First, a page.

“The ‘couple-on-a-bicycle’ ideal felt and looked so romantic,” he jokes, “Men riding motorbikes in my circle would say it felt so sweet when they put on the brakes when their girlfriends were riding pillion. But they would never know what it feels when you and your beloved have cheek-to-cheek connection as you ride the bicycle.”
Shail also has similar experiences. The Dharan resident used to live in Koteshwor of Kathmandu while in college.”My girlfriend lived in Kapan and I had to take her home after every date,” he shares, “Most of the time, we had different cycles. But, we also experimented riding on the single bicycle together.”
“Of course, it was immense fun!”
The second wheel
Shail was in Paris attending a climate change conference when Sailendra tied the knot with Sumira. His parents were in the United States.
“As I shared his wedding pictures on my Facebook, my parents asked if I would follow suit,” he remembers, “I instantly said yes.”
Shail also used a rickshaw to take his bride, Dristy Nakarmi, home in April this year. “We had to go to Biratnagar from Dharan and it could take quite a long time to pedal along the entire highway. Further, it rained and stormed on the wedding day. Therefore, I had to modify my plan,” he shares.
“We just used bicycles and the rickshaw for first four kilometres on our way to Biratnagar and the same stretch while returning home.” It was also challenging for Shail to convince the eldest member of his family, his uncle. But, he convinced him explaining why he wanted the wedding to be different.
“Now, my community recognises me as the boy who took the Cycle Janti,” Shail shares.
Next in line
Shekhar KC from Dang is not an active Cycle City campaigner, but as a classmate of Shail, he has also been inspired by the two. He also plans to use rickshaws and cycles on his wedding day.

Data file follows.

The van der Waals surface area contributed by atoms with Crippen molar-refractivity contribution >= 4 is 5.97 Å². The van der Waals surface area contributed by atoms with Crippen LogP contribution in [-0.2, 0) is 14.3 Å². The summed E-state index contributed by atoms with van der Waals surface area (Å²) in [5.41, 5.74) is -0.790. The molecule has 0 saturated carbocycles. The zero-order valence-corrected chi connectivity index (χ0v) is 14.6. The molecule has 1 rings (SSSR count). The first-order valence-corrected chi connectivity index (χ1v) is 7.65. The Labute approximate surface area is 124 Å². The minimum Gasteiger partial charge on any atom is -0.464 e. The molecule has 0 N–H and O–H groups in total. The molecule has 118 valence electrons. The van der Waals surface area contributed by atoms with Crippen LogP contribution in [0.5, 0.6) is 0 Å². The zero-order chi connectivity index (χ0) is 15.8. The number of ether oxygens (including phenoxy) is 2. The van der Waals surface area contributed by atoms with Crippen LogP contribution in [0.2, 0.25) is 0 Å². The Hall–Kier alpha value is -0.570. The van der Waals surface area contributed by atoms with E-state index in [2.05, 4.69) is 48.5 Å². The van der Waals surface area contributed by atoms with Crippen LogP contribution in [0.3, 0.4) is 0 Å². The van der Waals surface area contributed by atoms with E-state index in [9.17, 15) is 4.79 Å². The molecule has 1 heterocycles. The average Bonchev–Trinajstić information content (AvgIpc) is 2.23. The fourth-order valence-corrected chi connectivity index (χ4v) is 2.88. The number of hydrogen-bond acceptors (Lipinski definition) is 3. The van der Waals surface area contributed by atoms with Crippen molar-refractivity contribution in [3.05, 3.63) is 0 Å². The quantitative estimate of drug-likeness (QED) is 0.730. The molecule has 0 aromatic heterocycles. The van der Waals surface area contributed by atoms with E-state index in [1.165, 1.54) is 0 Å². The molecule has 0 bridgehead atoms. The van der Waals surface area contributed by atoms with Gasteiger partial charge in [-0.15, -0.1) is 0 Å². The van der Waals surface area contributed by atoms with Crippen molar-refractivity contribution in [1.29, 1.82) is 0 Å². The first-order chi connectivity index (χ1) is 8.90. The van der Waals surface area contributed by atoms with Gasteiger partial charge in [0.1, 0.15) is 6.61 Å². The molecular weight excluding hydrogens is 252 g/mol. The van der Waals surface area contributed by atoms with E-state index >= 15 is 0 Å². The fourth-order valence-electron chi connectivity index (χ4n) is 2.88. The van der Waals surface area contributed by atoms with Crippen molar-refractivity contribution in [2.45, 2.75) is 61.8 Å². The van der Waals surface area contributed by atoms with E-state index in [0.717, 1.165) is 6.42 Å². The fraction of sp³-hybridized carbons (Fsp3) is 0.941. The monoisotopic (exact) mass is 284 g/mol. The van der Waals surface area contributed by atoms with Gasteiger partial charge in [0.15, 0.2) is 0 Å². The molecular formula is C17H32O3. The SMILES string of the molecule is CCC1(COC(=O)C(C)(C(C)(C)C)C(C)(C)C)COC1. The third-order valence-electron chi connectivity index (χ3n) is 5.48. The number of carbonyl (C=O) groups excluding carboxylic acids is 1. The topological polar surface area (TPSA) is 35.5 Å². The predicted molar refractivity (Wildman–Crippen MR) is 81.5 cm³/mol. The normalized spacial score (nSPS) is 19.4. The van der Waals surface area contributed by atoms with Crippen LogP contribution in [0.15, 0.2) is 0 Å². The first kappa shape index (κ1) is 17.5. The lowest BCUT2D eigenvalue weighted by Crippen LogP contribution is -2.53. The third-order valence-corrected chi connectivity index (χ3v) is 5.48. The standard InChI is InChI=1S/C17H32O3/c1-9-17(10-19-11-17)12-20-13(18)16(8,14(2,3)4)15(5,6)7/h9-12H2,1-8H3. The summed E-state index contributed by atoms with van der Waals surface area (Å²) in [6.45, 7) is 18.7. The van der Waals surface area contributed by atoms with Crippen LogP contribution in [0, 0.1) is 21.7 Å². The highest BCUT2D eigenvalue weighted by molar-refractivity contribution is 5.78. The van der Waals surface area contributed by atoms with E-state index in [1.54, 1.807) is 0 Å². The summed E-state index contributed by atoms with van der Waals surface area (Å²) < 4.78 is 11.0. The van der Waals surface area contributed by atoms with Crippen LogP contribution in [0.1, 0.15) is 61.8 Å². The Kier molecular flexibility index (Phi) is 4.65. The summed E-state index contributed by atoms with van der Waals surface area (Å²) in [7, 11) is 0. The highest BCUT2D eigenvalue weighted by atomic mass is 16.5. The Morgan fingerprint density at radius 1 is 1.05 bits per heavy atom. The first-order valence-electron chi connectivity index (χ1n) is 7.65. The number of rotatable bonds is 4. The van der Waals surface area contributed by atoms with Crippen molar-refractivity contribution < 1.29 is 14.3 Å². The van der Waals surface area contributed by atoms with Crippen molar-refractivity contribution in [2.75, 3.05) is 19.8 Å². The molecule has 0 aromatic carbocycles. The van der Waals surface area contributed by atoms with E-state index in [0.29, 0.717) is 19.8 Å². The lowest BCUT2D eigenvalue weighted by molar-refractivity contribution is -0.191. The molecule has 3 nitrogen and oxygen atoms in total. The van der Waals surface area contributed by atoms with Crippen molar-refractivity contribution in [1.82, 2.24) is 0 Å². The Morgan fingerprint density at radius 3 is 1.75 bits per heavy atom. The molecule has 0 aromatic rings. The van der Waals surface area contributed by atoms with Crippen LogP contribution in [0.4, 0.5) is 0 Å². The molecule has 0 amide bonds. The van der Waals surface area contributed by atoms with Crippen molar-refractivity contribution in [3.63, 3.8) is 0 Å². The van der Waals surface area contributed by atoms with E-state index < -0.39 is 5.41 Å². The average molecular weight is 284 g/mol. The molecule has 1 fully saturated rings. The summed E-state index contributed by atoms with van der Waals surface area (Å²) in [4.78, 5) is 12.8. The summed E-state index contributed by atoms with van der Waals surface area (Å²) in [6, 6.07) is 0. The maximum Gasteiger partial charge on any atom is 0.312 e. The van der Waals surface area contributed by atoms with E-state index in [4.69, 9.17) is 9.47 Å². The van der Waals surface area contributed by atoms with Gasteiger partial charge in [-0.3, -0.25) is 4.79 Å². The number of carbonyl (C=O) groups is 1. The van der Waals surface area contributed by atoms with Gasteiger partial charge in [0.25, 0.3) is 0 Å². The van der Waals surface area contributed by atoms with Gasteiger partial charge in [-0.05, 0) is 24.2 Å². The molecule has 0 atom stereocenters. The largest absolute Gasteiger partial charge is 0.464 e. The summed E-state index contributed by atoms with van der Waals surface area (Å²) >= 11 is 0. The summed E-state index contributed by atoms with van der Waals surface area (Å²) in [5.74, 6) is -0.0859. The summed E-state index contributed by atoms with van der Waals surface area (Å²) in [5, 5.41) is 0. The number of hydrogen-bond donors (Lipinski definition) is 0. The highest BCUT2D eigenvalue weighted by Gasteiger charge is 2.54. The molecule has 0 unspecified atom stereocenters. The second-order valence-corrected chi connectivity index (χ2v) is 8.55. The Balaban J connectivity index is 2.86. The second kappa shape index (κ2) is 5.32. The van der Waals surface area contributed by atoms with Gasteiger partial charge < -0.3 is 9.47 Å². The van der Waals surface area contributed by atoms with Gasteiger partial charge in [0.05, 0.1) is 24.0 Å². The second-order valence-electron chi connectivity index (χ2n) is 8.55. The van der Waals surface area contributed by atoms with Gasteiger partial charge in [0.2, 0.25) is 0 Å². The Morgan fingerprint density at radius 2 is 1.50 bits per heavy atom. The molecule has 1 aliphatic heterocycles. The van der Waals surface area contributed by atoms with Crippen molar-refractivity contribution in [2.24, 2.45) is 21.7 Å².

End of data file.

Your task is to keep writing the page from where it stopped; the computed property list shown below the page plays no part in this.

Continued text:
Shekhar is marrying his fiancée this December.
“I was not in any relationship and my family found the girl for me few weeks back,” he says, “As soon as I knew her, I have been trying my best to convince her that we follow the Cycle Janti campaign.”
“I am yet to convince her, but I am very hopeful.”
In past two years, two other couples have taken up the Cycle Janti tradition, according to Sailendra. One of the founders of Cycle City Network Nepal did it just last month in Kathmandu. Another event had happened in Pokhara.
“Now every member of our organisation is under pressure to follow suit,” Shail says.
“Few of my relatives have said they will do the same during their children’s wedding,” Sailendra adds.
Sailendra, Sumira, Shail and Shail’s wife Dristi can be seen riding their bicycle around the city these days. While Sailendra and Sumira share a bicycle, Shail and Dristi prefer to use different bicycles.
“Now the Cycle City Network Nepal plans to buy a tandem cycle and we will let our newly wed members use it for wedding, free of cost,” says Shail with a laugh.
Photos: The Montage, Ganga Sagar Rai and Shishir Maharjan